And then, there's the habit of some of us peeking into our neighbors and seeing what they are up to and have. You don't need to go near your neighbors' houses to see what they have and do. Nowadays, social media platforms and the Internet allow you to see what your friends and peers are up to—seeing what others post can create the illusion that they are leading a perfect life with all the wondrous moments and possessions they have. There's a danger in having such a mindset because it can lead to haphazard financial decisions that can make you spend more money than you should, all for the sake of also possessing what you saw from others.

With that said, we should control ourselves from comparing our situation with that of others and also competing with them. You may never know the whole life situation of somebody entirely, and what you are seeing may only highlight some positive moments that don't paint the complete picture of their lives.

3. Be more mindful of your financial situation

Before splurging money, you must become aware of your finances if you want to stop keeping up with the Joneses. It is easy to think that you can buy something from what you have now and think you can earn money later that will let you buy expensive things like a bigger house or a car. However, you never know what can happen long-term, and unforeseen circumstances can dent your budget. So, unless you have lots of savings and earning potential, you can indulge and buy things if you want to keep up with others. But if you are living paycheck to paycheck and still need to settle payments like credit card debt and other loans, you better check yourself first and control spending before you ruin your good life. Identify how much you earn monthly, create a budget, and know how much you should spend for necessities and savings. If there's extra remaining money after calculating everything needed to pay for necessities, maybe you can buy some leisurely stuff; if not, it's better to hold yourself from doing it. Trying to keep up with the Joneses while not having a healthy financial status can jeopardize your wealth.

4. Avoid or control triggers for keeping up with others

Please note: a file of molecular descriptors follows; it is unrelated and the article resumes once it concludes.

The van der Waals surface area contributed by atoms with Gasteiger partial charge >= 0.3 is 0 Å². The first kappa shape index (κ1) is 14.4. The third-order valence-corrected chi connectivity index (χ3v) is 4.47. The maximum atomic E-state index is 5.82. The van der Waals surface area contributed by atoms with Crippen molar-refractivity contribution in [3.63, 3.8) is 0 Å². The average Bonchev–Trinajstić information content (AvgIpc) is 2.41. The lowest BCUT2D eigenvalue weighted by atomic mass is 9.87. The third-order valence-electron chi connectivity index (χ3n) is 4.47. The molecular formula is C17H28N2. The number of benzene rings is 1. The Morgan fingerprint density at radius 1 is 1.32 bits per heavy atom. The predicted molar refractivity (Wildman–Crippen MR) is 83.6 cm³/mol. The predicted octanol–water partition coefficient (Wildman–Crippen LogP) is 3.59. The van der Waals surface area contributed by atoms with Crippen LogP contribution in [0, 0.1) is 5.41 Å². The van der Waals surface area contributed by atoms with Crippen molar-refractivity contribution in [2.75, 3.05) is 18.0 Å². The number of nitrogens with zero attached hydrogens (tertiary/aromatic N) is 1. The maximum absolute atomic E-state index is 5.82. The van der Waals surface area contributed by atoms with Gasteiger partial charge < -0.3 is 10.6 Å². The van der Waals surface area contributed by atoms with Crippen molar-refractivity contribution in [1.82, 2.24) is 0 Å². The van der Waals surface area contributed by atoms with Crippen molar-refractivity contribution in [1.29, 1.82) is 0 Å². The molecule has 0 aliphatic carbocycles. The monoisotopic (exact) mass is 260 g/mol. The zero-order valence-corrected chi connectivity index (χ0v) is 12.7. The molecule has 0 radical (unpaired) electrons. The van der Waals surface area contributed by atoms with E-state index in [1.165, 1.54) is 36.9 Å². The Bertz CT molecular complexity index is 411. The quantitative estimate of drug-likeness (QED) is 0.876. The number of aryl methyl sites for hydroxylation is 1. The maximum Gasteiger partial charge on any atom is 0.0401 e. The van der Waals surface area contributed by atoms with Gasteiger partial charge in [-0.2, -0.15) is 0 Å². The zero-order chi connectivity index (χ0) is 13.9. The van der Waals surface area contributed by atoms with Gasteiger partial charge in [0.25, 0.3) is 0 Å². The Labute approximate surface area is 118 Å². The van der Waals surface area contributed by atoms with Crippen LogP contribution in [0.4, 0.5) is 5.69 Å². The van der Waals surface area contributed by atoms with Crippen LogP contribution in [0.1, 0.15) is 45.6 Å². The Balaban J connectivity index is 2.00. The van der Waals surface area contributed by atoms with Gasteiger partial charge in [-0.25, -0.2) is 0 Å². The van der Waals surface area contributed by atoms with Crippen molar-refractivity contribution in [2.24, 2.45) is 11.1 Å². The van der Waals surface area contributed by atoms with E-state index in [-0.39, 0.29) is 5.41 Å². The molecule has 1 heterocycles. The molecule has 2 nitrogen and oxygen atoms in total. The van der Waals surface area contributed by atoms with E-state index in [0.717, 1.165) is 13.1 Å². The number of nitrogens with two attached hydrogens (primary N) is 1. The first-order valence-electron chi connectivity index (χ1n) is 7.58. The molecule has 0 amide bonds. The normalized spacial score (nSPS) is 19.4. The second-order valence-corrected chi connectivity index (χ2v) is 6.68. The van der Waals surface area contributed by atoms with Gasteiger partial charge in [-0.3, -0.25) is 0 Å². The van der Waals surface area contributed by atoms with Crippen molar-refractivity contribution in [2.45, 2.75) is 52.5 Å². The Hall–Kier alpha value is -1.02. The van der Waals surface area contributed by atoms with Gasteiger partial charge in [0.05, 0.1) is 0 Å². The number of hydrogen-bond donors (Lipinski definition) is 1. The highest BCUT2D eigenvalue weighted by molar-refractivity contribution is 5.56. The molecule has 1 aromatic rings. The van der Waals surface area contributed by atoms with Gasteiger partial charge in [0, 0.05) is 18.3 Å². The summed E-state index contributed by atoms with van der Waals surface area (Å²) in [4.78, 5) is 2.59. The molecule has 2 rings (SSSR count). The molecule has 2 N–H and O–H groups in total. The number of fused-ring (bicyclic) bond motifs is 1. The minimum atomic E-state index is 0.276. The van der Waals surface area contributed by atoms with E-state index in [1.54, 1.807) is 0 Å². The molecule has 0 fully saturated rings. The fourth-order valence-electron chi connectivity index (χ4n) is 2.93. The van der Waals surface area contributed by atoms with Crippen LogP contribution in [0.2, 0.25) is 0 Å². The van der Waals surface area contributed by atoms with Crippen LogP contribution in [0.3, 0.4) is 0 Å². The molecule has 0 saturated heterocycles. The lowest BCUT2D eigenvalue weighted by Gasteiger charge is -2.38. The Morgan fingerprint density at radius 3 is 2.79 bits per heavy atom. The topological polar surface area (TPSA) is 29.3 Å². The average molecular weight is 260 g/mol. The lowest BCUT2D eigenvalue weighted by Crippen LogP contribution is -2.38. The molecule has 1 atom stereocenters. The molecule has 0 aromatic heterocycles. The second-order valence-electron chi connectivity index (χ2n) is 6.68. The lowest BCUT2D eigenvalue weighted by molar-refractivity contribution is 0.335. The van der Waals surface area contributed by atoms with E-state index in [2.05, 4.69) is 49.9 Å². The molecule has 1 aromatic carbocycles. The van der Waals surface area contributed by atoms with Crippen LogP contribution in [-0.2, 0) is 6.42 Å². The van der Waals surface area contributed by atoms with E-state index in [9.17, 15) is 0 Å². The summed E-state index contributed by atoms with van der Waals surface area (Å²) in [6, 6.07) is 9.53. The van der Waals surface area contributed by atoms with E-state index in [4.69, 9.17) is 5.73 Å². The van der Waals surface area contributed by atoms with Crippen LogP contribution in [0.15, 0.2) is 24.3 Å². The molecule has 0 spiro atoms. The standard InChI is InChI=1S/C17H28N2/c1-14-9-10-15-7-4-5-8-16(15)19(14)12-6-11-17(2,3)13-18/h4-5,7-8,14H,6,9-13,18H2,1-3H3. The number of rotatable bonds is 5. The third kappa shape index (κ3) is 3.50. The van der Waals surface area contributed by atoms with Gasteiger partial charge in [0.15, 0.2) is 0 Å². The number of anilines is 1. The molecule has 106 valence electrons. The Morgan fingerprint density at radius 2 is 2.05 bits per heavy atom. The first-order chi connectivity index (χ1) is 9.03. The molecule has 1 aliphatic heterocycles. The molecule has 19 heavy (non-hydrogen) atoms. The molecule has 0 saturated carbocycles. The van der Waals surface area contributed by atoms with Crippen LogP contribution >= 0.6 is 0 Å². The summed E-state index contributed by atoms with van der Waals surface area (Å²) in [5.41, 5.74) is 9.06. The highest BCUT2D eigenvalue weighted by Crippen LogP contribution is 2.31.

Various things can serve as triggers to make you want to spend and keep up with others. Social media, yet again, plays a significant role in triggering the fear of missing out by making it look like you are out of the loop if you don't do or buy the same thing as others. There are also places where they entice you to buy the latest, shiny things, like malls and even online e-commerce websites that act like online versions of shopping malls. You may see sales and discounts on the latest gadgets, and some of your peers have these things. If you keep letting such things influence your mind, you may give in and want to keep up with others out of peer pressure and simply the desire to be like them. So if you like to control yourself from wanting to keep up with the Joneses, you can try avoiding triggers that can make you spend money mindlessly for wanting to impress people and have better social status than others.

Your values and interests matter in controlling your spending.

It can be challenging to control yourself from spending money when you see everyone around you doing it and buying more stuff they may never need but want because they see others do it. So the next time you feel the urge to buy a new cell phone, gadget, a big house, or whatever thing catches your attention, maybe because you saw others bought them, always ask yourself if you need it and if it is something you will value and matter to you. If you keep buying material things and imitating what others do, it's like you are only copying their interests and values, which may not be what can give you fulfillment and happiness. It may work for a while, but afterward, you may start feeling you need something again, so you look at what others buy and do, and the cycle goes on. You can save yourself a lot of trouble and keep your bank account healthy if you know what you should buy and what you need or want because you know you do, not because you saw others do it.